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Youth sports drawing more than ever

By Laura Hilgers
Special to CNN.com

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An estimated 41 million kids are involved in competitive youth sports.

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(CNN) -- Heather Clarke, a mother of four in Omaha, Nebraska, has a schedule so packed it makes you tired even hearing about it.

On a single day in June, for example -- one of her easier days -- she took one kid to basketball camp, another to tennis lessons, and then headed off to two softball games and basketball practice. Her children, who range in age from 6 to 13, play everything from volleyball and soccer to softball, tee ball and tennis (just lessons at this point, but you never know).

It's so much to keep track of that Clarke made her own calendar, a 2 1/2- by 4-foot wipe-off calendar that is color-coded by child. At the beginning of each day, she sits down in front of the calendar and writes out where she needs to be and when. She then tapes the list to her steering wheel.

Clarke is not the only one whose kids are involved in, well, everything. There are an estimated 41 million American kids playing competitive youth sports. The number of children involved in youth sports has risen significantly over the last 10 to 20 years, according to Dr. Steve Carney, a professor of sport management at Drexel University in Philadelphia.

"In just about every sport, there's been an increase" he says.

In soccer, which remains one of the country's most popular youth sports, numbers have risen from about 15 million in 1987 to more than 17.5 million in 2002, the latest date for which numbers are available, according to U.S. Soccer.

In Pop Warner Football, participation has nearly doubled in the last 15 years, from about 130,000 players to 260,000 players, according to the organization. The cheerleaders, who have competitions of their own, are now 140,000 strong.

Even off-beat sports like skateboarding, mountain biking and snowboarding, in which kids participate rather than compete, have grown substantially, Carney says.

Curiously, the one sport that has seen a decline is Little League Baseball, America's pastime. There has been a 1 percent decrease in enrollment every year since its peak in 1996. The organization attributed the decline to the myriad other options available to kids. That said, there are still more than 2.2 million kids lining up at home plate each year.

Much of the growing enthusiasm for youth sports has come from the changing way in which children play, experts say.

"You don't dare say to your child at age 8 or 10, 'Just go out and play and I'll just see you at dinnertime,' " says Jon Butler, executive director of Pop Warner. As unstructured play has gone by the wayside, competitive league sports have filled the vacuum.

But what kind of effect has it had on kids? For the most part, a good one, experts say.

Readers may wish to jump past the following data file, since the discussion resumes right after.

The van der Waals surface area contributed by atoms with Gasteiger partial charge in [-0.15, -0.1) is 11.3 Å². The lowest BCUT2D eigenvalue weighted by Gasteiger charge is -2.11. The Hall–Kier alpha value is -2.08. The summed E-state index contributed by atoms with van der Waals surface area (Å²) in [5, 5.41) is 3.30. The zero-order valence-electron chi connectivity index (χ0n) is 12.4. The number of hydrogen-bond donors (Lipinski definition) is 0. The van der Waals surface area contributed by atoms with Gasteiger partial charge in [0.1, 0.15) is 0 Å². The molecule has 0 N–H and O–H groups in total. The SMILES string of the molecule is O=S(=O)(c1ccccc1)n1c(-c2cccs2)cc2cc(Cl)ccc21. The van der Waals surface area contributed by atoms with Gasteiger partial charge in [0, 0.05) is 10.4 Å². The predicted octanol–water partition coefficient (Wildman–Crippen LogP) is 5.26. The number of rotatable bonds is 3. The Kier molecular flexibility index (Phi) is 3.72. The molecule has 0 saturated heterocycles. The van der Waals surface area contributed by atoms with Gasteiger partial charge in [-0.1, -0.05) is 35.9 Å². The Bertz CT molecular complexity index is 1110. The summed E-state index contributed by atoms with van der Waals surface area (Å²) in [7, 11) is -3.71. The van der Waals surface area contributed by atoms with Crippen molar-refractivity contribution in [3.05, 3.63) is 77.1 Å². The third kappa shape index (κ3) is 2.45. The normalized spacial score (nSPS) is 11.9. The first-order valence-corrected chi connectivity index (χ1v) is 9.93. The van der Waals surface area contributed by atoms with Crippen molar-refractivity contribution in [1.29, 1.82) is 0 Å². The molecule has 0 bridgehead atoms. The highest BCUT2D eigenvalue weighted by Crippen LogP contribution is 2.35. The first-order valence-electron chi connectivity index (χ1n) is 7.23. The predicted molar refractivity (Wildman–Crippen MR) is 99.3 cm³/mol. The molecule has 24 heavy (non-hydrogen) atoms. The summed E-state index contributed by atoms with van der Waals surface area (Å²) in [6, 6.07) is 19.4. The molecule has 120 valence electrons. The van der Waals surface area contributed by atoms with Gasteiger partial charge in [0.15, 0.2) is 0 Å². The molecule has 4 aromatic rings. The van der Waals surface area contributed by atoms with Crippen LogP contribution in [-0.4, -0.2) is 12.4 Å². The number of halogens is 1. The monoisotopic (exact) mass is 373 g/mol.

Kids learn how to be physically active -- no small feat at a time when childhood diabetes is soaring and 16 percent of American kids are considered obese, according to the Centers for Disease Control and Prevention -- as well as how to work within a team and take pride in their skills.

But there's a downside as well. "We're seeing a lot of what we call 'professionalization' of children's sports," says Dr. Dan Gould, the director of the Michigan State University Institute for the Study of Youth Sport. "We see a lot of kids, even young kids, doing it just for the scholarship now."

One of the biggest concerns in youth sports, Gould says, is parents who push their kids into "premature specialization," where kids focus all their skills on one sport and endure year-round training. It can lead not only to burnout, but also to sports injuries.

"There's pretty good research out there that says that you need about 10 years and 10,000 hours of practice to become really expert at a sport," says Gould. "The trouble is, parents hear these kinds of things, and they try to get it all in the first two years."

The costs to family life can be considerable, too. Just ask Bill Dunbar, a father of three in Seattle. His children, ages 5 to 11, play Little League, soccer, basketball, tennis, and gymnastics. "It's crazy," he says. "We live very close to all of our playing fields, but it is still just out of control."

He says that family dinners have gone the way of sandlot baseball, that homework is not started some days until 9:00, and that, often, the family, even the littlest kids, does not get into bed until 10:30 p.m.

So, why do it?

"We love it," he says, "and we think it's great for the kids, both physically and psychologically."

There are, of course, plenty of sports in which kids are still just having fun. Take lacrosse, one of the fastest growing sports, for example, which has gone from 82,000 youth players in 2001 to 204,000 in 2005, according to Brian Logue, spokesman for U.S. Lacrosse.

Part of its appeal, Logue says, is that not only is it a very active sport, but its rules also are still a little unfamiliar to parents, which means, that, unlike Little League, there are no "Little League Parents."

"The players' parents don't have any idea what the rules are or what the expectations should be," Logue says, "so the kids just go out there and have fun."

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